Offering a comparative case study of transitional justice processes in Afghanistan and Nepal, this book critically evaluates the way the "local" is consulted in post-conflict efforts toward peace and reconciliation. It argues that there is a tendency in transitional justice efforts to contain the discussion of the "local" within religious and cultural parameters, thus engaging only with a "static local," as interpreted by certain local stakeholders. Based on data collected through interviews and participant observation carried out in the civil societies of the respective countries, this book brings attention to a "dynamic local," where societal norms evolve, and realities on the ground are shaped by shifting power dynamics, local hierarchies, and inequalities between actors. It suggests that the "local" must be understood as an inter-subjective concept, the meaning of which is not only an evolving and moving target, but also dependent on who is consulted to interpret it to external actors. This timely book engages with the divergent range of civil society voices and offers ways to move forward by including their concerns in the efforts to help impoverished war-torn societies transition from a state of war to the conditions of peace.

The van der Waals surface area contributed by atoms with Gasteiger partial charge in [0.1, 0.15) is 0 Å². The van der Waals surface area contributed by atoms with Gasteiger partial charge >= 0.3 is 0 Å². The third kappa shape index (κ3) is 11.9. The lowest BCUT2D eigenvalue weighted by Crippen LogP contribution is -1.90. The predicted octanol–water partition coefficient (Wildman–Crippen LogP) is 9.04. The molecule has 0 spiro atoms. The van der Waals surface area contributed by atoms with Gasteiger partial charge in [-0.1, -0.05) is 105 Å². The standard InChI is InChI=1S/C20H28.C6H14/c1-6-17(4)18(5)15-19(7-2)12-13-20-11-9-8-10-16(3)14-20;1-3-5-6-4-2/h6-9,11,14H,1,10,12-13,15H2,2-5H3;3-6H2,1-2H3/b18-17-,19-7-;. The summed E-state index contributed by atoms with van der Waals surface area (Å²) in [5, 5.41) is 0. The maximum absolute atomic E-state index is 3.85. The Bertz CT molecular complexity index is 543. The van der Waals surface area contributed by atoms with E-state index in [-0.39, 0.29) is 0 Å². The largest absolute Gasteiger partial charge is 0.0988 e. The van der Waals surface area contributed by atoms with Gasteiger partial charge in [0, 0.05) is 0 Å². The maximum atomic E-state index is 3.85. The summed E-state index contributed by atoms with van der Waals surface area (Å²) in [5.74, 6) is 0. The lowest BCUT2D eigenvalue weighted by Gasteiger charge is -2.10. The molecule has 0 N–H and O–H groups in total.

The Muslim shrine is at the crossroad of many processes involving society and culture. It is the place where a saint – often a Sufi - is buried, and it works as a main social factor, with the power of integrating or rejecting people and groups, and as a mirror reflecting the intricacies of a society. The book discusses the role of popular Islam in structuring individual and collective identities in contemporary South Asia. It identifies similarities and differences between the worship of saints and the pattern of religious attendance to tombs and mausoleums in South Asian Sufism and Shi`ism. Inspired by new advances in the field of ritual and pilgrimage studies, the book demonstrates that religious gatherings are spaces of negotiation and redefinitions of religious identity and of the notion of sainthood. Drawing from a large corpus of vernacular and colonial sources, as well as the register of popular literature and ethnographic observation, the authors describe how religious identities are co-constructed through the management of rituals, and are constantly renegotiated through discourses and religious practices. By enabling students, researchers and academics to critically understand the complexity of religious places within the world of popular and devotional Islam, this geographical re-mapping of Muslim religious gatherings in contemporary South Asia contributes to a new understanding of South Asian and Islamic Studies.